by William Shunn

Spilt Milk Press


An Alternate History of the 21st Century

Reviewed by Steven H Silver

Although the title of William Shunn’s new collection, An Alternate History of the 21st Century, implies a series of related stories looking at the next hundred years, in fact, each story, while set in the coming century, stands on its own. The six stories in the collection are published roughly in chronological order and include four previously published tales (appearing in the pages of F&SF an in the pixels of Salon) and two new stories.

The stories cover a wide range of topics.  “Kevin17” takes a look at cloning and the ethics of releasing clones who grew up in a crèche with their own selves into the real world, while  “Observations from the City of Angels” is an examination of voyeuristic culture which is reinforced by the emergence of reality television and Andy Warhol’s dictum concerning fifteen minutes of fame. This story suffers from a protagonist who is not particularly dynamic, which is essential to his role in his world, but makes it difficult to care about his fate in the story.

Unfortunately, many of the stories in An Alternate History of the 21st Century have an unfinished feel to them.  “From Our Point of View We Had Moved to the Left,” a political piece which presaged the emergence of the neo-conservatives, feels as if it needs to be expanded into a longer story, perhaps a novel, before it can provide complete satisfaction.  “Kevin17” also feels as if it is merely the opening salvo of a longer work.

Similarly, “Strong Medicine,” set on New Year’s Eve in 2037 postulates an interesting world which claims no hunger or disease, but terrorism still exists.  The protagonist, Dr. Emmett Fairbairn, has lost all purpose in his life, which makes him seem a bit two-dimensional given the strictures of the world Shunn has sketched out, although it can be simply that Shunn is showing the world through Fairbairn’s cynical and jaded eyes.  In fact, Fairbairn is similar to many of the characters Shunn introduces in the collection in that he is not a particularly sympathetic character.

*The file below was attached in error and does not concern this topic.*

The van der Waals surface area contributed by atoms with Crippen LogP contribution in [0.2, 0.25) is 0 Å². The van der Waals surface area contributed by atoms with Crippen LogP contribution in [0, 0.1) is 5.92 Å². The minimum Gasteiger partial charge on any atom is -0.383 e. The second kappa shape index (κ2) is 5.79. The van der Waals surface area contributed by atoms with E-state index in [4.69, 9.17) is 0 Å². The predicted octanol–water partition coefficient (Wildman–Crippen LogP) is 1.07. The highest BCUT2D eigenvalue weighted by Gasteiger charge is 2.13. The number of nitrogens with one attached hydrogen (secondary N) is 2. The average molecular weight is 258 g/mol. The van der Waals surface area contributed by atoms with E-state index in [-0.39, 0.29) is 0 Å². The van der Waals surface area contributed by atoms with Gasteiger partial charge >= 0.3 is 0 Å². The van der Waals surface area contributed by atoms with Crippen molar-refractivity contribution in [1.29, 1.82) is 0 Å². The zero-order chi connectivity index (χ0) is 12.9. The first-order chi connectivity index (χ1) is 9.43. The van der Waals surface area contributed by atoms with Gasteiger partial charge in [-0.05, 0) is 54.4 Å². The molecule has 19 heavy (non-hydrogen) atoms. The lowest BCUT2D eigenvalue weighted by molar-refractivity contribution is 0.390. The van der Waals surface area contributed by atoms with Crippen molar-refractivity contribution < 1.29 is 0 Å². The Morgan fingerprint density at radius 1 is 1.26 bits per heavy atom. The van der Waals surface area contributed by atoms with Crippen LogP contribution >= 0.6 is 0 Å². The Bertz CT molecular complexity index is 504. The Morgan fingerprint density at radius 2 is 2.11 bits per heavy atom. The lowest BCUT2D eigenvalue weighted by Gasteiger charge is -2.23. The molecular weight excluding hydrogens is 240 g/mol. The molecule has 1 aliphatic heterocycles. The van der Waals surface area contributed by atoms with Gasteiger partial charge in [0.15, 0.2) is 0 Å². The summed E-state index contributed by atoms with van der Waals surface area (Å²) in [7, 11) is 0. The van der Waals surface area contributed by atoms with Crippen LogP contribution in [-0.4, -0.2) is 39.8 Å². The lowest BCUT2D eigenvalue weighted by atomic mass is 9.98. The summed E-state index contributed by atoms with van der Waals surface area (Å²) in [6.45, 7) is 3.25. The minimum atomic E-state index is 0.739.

As with many of the stories in the collection, “Objective Impermeability in a Closed System” feels as if Shunn hasn’t taken the time or space to fully develop his characters, their situations, or the denouement.  In this case, the story is written in a style reminiscent of Stanisław Lem’s Ijon Tichy stories, but Shunn uses a framing device which distances the reader from the main part of the story. Furthermore, by allowing ambiguity into the story, Shunn contributes to the feeling that the story isn’t quite complete.

In fact, the only story which really feels complete is the final, and longest, story in the collection.  “Not of This Fold” looks as a Mormon proselytizer who has been assigned a mission on a space station.  Ignoring the question of whether a space station would have a large enough population to make having multiple missions economically feasible, the characters are presented in a reasonable and sympathetic manner. One of the key elements to the story is the difference between faith and fact.  Elder Chad Sutton’s faith sustains him and influences every aspect of his worldview. Because others without his faith don’t see a connection between observable reality and Sutton’s own version, he is mocked and eventually the dichotomy results in Sutton facing the aliens, where he is brought face to face with the fact that belief can influence a perception of reality, but not reality itself.

From Our Point of View We Had Moved to the Left Strong Medicine
Kevin17 Objective Impermeability in a Closed System
Observations from the City of Angels Not of This Fold

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